It’s not a shocking display of nude women writhing in fake blood a la PETA, but last weekend Chinese activists went about as far as they could without getting into serious trouble — riding the subway sans pants to promote a low-carbon lifestyle, according to The Guardian newspaper.
About 20 Chinese climate campaigners took inspiration from recent pants-less subway rides orchestrated by U.S. group Improv Everywhere, but added a message: “Save the Earth.”
The activists, who had never met before the protest, quietly read newspapers and listened to music while wearing nothing but shirts and underwear during an otherwise unremarkable 40-minute ride on a Guangdong subway train.
Some bore signs or scrawled slogans like "Low-carbon life — free and easy" on their bare thighs.
"Of course I feel a little bit shy, after all we are Chinese. But I think it is OK to promote environmental protection in this way," one protester told reporters.
Given China’s tendency to be tough on protesters — particularly those employing scandalous means of getting attention — the activists expected arrest, but were greeted by the media instead.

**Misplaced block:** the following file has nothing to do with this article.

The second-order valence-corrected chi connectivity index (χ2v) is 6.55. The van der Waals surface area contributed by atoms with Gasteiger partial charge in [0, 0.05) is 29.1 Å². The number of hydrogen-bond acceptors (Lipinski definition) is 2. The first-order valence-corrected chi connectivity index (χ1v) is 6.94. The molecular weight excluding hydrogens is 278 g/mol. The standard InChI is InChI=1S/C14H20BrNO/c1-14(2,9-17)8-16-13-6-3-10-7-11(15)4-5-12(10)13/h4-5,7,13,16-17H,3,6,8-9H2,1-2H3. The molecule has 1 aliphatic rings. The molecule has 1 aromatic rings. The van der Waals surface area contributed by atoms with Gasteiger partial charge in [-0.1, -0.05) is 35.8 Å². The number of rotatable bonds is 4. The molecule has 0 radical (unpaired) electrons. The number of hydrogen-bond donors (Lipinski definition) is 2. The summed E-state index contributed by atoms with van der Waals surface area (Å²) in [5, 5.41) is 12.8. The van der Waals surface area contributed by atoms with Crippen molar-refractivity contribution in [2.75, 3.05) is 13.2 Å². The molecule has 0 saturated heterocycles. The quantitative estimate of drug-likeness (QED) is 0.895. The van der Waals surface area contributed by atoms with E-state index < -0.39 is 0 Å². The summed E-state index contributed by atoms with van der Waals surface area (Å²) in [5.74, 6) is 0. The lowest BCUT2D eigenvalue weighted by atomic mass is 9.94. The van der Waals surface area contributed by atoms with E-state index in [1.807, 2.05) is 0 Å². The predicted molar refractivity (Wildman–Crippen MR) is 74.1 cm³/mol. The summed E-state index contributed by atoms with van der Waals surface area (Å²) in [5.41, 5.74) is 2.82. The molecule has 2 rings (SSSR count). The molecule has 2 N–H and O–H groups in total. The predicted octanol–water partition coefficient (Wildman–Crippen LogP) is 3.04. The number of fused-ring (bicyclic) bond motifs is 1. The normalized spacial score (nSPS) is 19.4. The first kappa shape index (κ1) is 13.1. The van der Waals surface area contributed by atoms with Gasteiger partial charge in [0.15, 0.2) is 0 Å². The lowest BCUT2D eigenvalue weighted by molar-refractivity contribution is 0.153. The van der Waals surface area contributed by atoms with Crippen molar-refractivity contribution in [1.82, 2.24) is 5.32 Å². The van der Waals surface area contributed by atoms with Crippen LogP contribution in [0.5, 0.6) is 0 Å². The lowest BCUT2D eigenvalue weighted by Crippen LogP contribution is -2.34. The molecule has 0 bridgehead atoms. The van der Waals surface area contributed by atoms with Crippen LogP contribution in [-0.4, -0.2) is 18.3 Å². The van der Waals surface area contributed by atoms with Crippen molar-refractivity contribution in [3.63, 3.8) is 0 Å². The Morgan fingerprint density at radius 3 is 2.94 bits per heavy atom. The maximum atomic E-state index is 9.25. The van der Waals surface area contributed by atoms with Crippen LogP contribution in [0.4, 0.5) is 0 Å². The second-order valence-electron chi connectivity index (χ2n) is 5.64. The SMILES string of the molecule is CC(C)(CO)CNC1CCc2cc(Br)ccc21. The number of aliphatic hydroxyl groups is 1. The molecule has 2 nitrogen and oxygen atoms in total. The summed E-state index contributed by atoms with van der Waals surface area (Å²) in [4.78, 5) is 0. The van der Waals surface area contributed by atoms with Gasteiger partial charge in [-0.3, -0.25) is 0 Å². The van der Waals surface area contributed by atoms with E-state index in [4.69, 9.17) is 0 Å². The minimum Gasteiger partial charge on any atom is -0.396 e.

Of course, this light-hearted stunt pales in comparison to recent environmental protests like the one held by 1,000 middle-class citizens of Guangzhou last November, who were angry about plans to build a trash incinerator near their homes.
Organizer Liang Shuxin says the pants-less subway ride was important nonetheless, getting people to discuss their lifestyle choices and carbon footprint and realize that small actions can make a big difference.
"Our government has been trying to promote a low-carbon economy, but bureaucratic action is not enough; every citizen needs to get involved,” Liang told The Guardian.